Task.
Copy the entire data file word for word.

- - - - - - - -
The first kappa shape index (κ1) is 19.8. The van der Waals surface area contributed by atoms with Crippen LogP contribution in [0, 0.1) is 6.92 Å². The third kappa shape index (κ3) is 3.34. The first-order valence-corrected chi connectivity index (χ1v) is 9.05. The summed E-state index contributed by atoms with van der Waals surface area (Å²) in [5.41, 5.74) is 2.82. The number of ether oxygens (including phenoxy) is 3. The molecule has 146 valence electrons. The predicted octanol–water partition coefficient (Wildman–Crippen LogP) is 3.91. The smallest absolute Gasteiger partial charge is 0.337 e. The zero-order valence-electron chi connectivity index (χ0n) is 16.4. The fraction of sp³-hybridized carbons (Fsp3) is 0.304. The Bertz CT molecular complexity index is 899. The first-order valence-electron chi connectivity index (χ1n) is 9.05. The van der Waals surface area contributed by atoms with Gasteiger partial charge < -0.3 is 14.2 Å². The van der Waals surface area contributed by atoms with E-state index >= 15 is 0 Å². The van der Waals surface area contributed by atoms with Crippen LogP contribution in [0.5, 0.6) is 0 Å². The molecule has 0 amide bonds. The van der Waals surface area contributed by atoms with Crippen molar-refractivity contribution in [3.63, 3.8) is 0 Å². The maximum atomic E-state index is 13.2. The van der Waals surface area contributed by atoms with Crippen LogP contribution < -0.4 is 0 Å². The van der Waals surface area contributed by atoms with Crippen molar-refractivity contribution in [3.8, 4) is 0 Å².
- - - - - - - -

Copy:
The first kappa shape index (κ1) is 19.8. The van der Waals surface area contributed by atoms with Crippen LogP contribution in [0, 0.1) is 6.92 Å². The third kappa shape index (κ3) is 3.34. The first-order valence-corrected chi connectivity index (χ1v) is 9.05. The summed E-state index contributed by atoms with van der Waals surface area (Å²) in [5.41, 5.74) is 2.82. The number of ether oxygens (including phenoxy) is 3. The molecule has 146 valence electrons. The predicted octanol–water partition coefficient (Wildman–Crippen LogP) is 3.91. The smallest absolute Gasteiger partial charge is 0.337 e. The zero-order valence-electron chi connectivity index (χ0n) is 16.4. The fraction of sp³-hybridized carbons (Fsp3) is 0.304. The Bertz CT molecular complexity index is 899. The first-order valence-electron chi connectivity index (χ1n) is 9.05. The van der Waals surface area contributed by atoms with Gasteiger partial charge < -0.3 is 14.2 Å². The van der Waals surface area contributed by atoms with E-state index >= 15 is 0 Å². The van der Waals surface area contributed by atoms with Crippen LogP contribution in [0.5, 0.6) is 0 Å². The molecule has 0 amide bonds. The van der Waals surface area contributed by atoms with Crippen molar-refractivity contribution in [3.63, 3.8) is 0 Å². The maximum atomic E-state index is 13.2. The van der Waals surface area contributed by atoms with Crippen LogP contribution < -0.4 is 0 Å². The van der Waals surface area contributed by atoms with Crippen molar-refractivity contribution in [3.8, 4) is 0 Å².